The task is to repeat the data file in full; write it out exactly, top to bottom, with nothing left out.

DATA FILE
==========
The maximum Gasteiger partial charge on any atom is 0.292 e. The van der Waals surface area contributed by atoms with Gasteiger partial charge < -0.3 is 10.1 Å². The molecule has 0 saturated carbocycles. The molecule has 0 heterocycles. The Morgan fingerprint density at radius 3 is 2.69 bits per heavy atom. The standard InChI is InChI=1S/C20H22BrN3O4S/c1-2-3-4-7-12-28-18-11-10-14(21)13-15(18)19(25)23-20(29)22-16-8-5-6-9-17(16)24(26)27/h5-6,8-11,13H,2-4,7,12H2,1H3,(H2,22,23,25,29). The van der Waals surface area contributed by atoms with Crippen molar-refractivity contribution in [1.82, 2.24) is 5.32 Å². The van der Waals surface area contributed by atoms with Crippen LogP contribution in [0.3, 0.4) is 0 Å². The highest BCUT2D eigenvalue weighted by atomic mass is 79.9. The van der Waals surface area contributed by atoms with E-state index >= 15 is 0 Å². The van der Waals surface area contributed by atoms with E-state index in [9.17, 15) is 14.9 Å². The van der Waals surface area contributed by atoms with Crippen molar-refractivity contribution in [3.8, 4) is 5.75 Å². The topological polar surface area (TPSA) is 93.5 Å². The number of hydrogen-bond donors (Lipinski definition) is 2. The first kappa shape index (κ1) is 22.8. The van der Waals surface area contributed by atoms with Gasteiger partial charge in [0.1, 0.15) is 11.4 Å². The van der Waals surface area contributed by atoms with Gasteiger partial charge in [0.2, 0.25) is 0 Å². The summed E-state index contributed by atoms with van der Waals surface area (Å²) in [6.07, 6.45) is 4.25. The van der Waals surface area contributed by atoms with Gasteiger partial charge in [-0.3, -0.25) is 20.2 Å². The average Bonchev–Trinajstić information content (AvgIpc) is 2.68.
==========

The maximum Gasteiger partial charge on any atom is 0.292 e. The van der Waals surface area contributed by atoms with Gasteiger partial charge < -0.3 is 10.1 Å². The molecule has 0 saturated carbocycles. The molecule has 0 heterocycles. The Morgan fingerprint density at radius 3 is 2.69 bits per heavy atom. The standard InChI is InChI=1S/C20H22BrN3O4S/c1-2-3-4-7-12-28-18-11-10-14(21)13-15(18)19(25)23-20(29)22-16-8-5-6-9-17(16)24(26)27/h5-6,8-11,13H,2-4,7,12H2,1H3,(H2,22,23,25,29). The van der Waals surface area contributed by atoms with Crippen molar-refractivity contribution in [1.82, 2.24) is 5.32 Å². The van der Waals surface area contributed by atoms with Crippen LogP contribution in [0.3, 0.4) is 0 Å². The highest BCUT2D eigenvalue weighted by atomic mass is 79.9. The van der Waals surface area contributed by atoms with E-state index >= 15 is 0 Å². The van der Waals surface area contributed by atoms with E-state index in [9.17, 15) is 14.9 Å². The van der Waals surface area contributed by atoms with Crippen molar-refractivity contribution in [3.8, 4) is 5.75 Å². The topological polar surface area (TPSA) is 93.5 Å². The number of hydrogen-bond donors (Lipinski definition) is 2. The first kappa shape index (κ1) is 22.8. The van der Waals surface area contributed by atoms with Gasteiger partial charge in [0.1, 0.15) is 11.4 Å². The van der Waals surface area contributed by atoms with Gasteiger partial charge in [0.2, 0.25) is 0 Å². The summed E-state index contributed by atoms with van der Waals surface area (Å²) in [6.07, 6.45) is 4.25. The van der Waals surface area contributed by atoms with Gasteiger partial charge in [-0.3, -0.25) is 20.2 Å². The average Bonchev–Trinajstić information content (AvgIpc) is 2.68.